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In this video we’ll be discussing Digital Footprint Risk Reporting.
This is how digital Risk Reporting works.
An organization’s Digital Footprint is analyzed and a digital footprint risk reporting score is created.
As security remediation are performed, those new changes are reflected in the organizations digital footprint.
This causes a change in the risk reporting score.
As these changes are tracked over time it will show how effective an organization’s security program is doing.
Let me help you understand digital footprint risk reporting.
Digital Footprint Risk Reporting is broken down into four sections, Risk Reporting Overview, Threat Indicators, Security posture, and Metrics (44 metrics). (high level breakdown of each section.)
The Risk Reporting Overview section is an organization’s overall risk it is broken down into threat indicators and security postures.
Each of those sections can be drilled into to see why the score was derived.
Threat indicators are active observations of malicious or suspicious activity on an organization’s digital footprint. Assets flagged in this area should be immediately investigate and remediated to improve your organizations security risks.
Threat indicators are security issues sourcing from your organization’s assets that are part of your digital footprint.
Security Posture is a measurement of the maturity and complexity of an organization’s security program based on analysis of the external facing assets that comprise their Digital Footprint.
It is comprised of technical and non-technical policies and best practices, processes, and controls that mitigate risks of external threats on your Digital Attack Surface.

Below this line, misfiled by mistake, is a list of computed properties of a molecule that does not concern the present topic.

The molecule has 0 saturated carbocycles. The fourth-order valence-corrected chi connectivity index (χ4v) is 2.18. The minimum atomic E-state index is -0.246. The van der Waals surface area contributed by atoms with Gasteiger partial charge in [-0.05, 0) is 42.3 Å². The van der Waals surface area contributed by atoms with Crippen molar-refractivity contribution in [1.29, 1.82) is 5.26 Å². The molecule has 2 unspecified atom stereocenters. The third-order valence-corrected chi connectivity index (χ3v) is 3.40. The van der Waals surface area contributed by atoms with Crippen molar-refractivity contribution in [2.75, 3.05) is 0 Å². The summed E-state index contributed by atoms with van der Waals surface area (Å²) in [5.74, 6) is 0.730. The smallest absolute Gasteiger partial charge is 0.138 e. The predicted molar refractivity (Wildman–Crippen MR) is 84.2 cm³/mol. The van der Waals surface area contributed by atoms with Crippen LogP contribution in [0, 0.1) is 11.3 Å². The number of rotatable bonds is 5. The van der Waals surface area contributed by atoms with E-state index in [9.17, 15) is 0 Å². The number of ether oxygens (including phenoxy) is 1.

These can be vulnerabilities in frameworks, operating systems, open ports, expired SSL certificates or out of date algorithms in use.
Under security posture we see website CVE exposure has a score of 17 and it is red.
Let’s drill into CVE exposure and see underlying components of this score.
Drilling down into Website CVE Exposure we see the breakdown of the components for the organization.
We see that we have 208 websites with a critical scored CVE.
234 have been scored high
271 have been scored medium
207 have been scored low
Let’s examine Website with a critical Scored CVE.
Let’s examine an asset that is running an outdated ASP.NET 2.0 framework, the current ASP.NET framework should be 4.0
Let’s drill into one of these asset and see all of the web components and what CVE’s are associated with this asset.
— click on web components
Here we see the outdated ASP .Net 2.0 framework.
— click on CVE
Now let’s look at the CVE information.
Here are all of the CVE’s associated with this asset.
This information can be updated from the inventory.
If you click in the box next to the CVE number you can modify the information with a response.
— click on the box and modify CVE
CVE’s can be marked as
Compensating Control Applied
Or Not Applicable.
Once the changes have been applied this will change the organizations digital footprint which will cause a change it the organizations digital risk reporting score.
Now let’s look at the organization’s entire inventory and see all assets running the outdated ASP .Net 2.0 framework.
From Inventory we expand websites, then framework, and click on the check box next to ASP.NET 2.0.
This will filter the inventory to only show the outdated framework on all assets in the inventory.
Here we can see we have 41 assets running this outdated framework. If the organization updated these web servers to ASP .net version 4.0 then when the assets are updated in their digital footprint it would improve their security posture and improve their organization risk reporting score.
Digital Footprint Risk Reporting allows Security leadership to understand trends with regard to risk and security posture over time, they will be able to see tangible results from their investment in digital threat management.